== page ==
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November 14, 2022 2:55 pm

Jewish Groups Welcome UN Human Rights Council Session on Iran Amid Escalating Violence

avatar by Andrew Bernard

The Human Rights and Alliance of Civilizations Room of the Palace of Nations, in Geneva, Switzerland. The room is the meeting place of the United Nations Human Rights Council. Photo: Ludovic Courtès via Wikimedia Commons.

The American Jewish Committee (AJC) and B’nai B’rith International this weekend lauded the organizers of an upcoming special session of the UN Human Rights Council on Iran as the regime continues to crack down on protesters.

“The Human Rights Council has a responsibility to hold the Iranian regime accountable for its brazen, violent crackdown on its own citizens. The international community’s credibility is on the line,” said AJC CEO Ted Deutch on Saturday.

“Any appropriate reproach must be firm: the fanatic, despotic regime has been terrorizing civilians for decades,” B’nai B’rith tweeted on Sunday. 

The request for a special session was submitted to the UN’s Human Rights Council in Geneva late on Friday evening by Germany and Iceland. Seventeen members of the council supported the request out of the 16 votes required to hold a special session. Formally titled “the deteriorating human rights situation in the Islamic Republic of Iran”, the special session will be held on 24 November.

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The convening comes amid escalating regime violence and efforts to suppress months of protests sparked by the death of Mahsa Amini, a young Kurdish woman, in police custody in September. Amini, 22, died after being sent to an “educational and orientation” class following her arrest by Iran’s Morality Police for allegedly not wearing her hijab, the headscarf all Iranian women are compelled to wear, in the proper manner.

On Sunday, Iranian state media reported that the Islamic Republic’s judiciary handed down its first death sentence related to the protests. The charges against the accused, who was not named, included “setting fire to a government building” and being “an enemy of God.” The sentence can still be appealed.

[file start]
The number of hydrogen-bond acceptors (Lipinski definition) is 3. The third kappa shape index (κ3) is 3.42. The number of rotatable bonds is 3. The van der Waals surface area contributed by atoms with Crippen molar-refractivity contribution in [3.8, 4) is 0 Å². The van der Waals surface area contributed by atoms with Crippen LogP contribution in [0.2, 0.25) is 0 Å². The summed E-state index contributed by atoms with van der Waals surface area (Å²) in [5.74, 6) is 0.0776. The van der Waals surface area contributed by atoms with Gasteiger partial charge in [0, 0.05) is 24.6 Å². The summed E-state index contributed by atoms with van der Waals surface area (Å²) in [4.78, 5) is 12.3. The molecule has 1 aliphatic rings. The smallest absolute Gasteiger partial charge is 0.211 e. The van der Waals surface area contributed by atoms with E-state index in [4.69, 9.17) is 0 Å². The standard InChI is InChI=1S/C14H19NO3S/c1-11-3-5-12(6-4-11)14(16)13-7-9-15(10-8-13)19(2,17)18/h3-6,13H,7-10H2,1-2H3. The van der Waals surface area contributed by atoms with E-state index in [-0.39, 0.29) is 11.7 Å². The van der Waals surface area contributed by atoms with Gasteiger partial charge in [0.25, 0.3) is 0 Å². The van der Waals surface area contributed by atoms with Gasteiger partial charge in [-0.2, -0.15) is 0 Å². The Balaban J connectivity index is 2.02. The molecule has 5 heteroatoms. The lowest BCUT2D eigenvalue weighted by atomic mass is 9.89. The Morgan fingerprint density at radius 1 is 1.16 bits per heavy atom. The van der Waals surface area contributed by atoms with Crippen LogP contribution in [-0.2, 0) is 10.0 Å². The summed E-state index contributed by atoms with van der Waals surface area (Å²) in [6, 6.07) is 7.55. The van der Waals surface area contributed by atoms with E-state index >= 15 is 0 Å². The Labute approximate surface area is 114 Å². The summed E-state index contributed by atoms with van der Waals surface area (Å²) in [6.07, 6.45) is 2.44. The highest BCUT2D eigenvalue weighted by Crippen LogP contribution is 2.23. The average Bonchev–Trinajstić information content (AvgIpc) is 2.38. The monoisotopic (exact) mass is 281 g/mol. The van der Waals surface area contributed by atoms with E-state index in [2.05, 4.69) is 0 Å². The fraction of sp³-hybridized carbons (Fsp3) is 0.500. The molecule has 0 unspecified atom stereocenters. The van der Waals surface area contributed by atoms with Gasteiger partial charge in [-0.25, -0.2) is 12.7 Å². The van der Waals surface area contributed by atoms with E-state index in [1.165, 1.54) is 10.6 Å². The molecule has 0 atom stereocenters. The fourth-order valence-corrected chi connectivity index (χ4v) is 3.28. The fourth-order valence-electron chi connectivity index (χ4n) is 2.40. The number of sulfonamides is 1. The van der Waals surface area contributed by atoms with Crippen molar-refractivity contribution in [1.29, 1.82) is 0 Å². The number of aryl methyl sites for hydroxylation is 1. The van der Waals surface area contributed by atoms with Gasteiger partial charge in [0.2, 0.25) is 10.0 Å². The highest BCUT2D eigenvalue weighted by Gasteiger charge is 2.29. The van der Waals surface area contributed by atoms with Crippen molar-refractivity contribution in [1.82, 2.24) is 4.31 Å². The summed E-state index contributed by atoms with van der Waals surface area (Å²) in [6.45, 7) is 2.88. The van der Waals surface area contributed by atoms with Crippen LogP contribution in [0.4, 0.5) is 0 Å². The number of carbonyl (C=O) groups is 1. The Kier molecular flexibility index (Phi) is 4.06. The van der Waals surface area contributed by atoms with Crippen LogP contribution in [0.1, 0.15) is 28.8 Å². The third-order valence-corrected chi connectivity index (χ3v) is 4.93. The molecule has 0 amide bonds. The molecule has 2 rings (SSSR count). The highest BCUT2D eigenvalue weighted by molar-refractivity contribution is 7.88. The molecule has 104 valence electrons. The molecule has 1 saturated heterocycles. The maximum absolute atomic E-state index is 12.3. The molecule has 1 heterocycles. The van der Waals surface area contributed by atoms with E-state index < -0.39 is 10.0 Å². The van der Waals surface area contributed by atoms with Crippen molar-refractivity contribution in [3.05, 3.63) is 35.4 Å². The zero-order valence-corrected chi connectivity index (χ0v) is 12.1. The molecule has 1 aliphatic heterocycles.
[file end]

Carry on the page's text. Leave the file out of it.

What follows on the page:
Responding to the death sentence, White House National Security Advisor Jake Sullivan on Monday said that “the eyes of the world are on Iran.” “The human rights abuses inflicted by its government must not go without consequence. The hundreds of protestors already killed at the hands of Iranian state authorities deserve justice,” he said.

According to Iran Human Rights, a Norway-based NGO, at least 326 people have been killed by Iranian security forces since the start of the protests.

Sullivan also welcomed a new round of sanctions adopted by the United Kingdom and European Union against Iran on Monday. Those sanctioned include Iran’s Minister of Interior, Ahmad Vahidi, who is head of Iran’s Law Enforcement Forces, and four members of the Morality Police squad that arrested Amini.

On Friday, French President Emmanuel Macron met with Iranian women dissidents, including a one-on-one meeting at the Elysee Palace with Masih Alinejad, a US-based Iranian-American women’s rights activist who was the target of a 2021 Iranian intelligence plot to kidnap her from her home in Brooklyn.

On Monday, Macron described the protests in Iran as a “revolution” and said that the regime’s actions were harming the prospects of a renewed deal between Iran and the international community over its nuclear program.

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